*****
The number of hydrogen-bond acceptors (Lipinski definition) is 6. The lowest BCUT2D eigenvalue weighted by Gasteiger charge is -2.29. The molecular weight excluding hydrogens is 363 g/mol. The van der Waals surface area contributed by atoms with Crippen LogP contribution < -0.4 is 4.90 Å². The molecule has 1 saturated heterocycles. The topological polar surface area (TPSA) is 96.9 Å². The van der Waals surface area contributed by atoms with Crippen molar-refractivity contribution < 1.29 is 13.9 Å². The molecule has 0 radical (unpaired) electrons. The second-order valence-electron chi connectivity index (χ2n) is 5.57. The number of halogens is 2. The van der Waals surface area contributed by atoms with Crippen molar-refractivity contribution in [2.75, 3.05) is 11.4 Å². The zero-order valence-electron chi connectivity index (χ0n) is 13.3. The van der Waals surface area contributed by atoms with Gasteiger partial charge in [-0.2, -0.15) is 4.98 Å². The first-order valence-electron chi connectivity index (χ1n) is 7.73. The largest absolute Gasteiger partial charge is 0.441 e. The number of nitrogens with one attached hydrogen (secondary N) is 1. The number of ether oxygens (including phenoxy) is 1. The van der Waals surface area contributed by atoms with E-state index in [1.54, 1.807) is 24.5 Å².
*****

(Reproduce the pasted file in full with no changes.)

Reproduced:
The number of hydrogen-bond acceptors (Lipinski definition) is 6. The lowest BCUT2D eigenvalue weighted by Gasteiger charge is -2.29. The molecular weight excluding hydrogens is 363 g/mol. The van der Waals surface area contributed by atoms with Crippen LogP contribution < -0.4 is 4.90 Å². The molecule has 1 saturated heterocycles. The topological polar surface area (TPSA) is 96.9 Å². The van der Waals surface area contributed by atoms with Crippen molar-refractivity contribution < 1.29 is 13.9 Å². The molecule has 0 radical (unpaired) electrons. The second-order valence-electron chi connectivity index (χ2n) is 5.57. The number of halogens is 2. The van der Waals surface area contributed by atoms with Crippen molar-refractivity contribution in [2.75, 3.05) is 11.4 Å². The zero-order valence-electron chi connectivity index (χ0n) is 13.3. The van der Waals surface area contributed by atoms with Gasteiger partial charge in [-0.2, -0.15) is 4.98 Å². The first-order valence-electron chi connectivity index (χ1n) is 7.73. The largest absolute Gasteiger partial charge is 0.441 e. The number of nitrogens with one attached hydrogen (secondary N) is 1. The number of ether oxygens (including phenoxy) is 1. The van der Waals surface area contributed by atoms with E-state index in [1.54, 1.807) is 24.5 Å².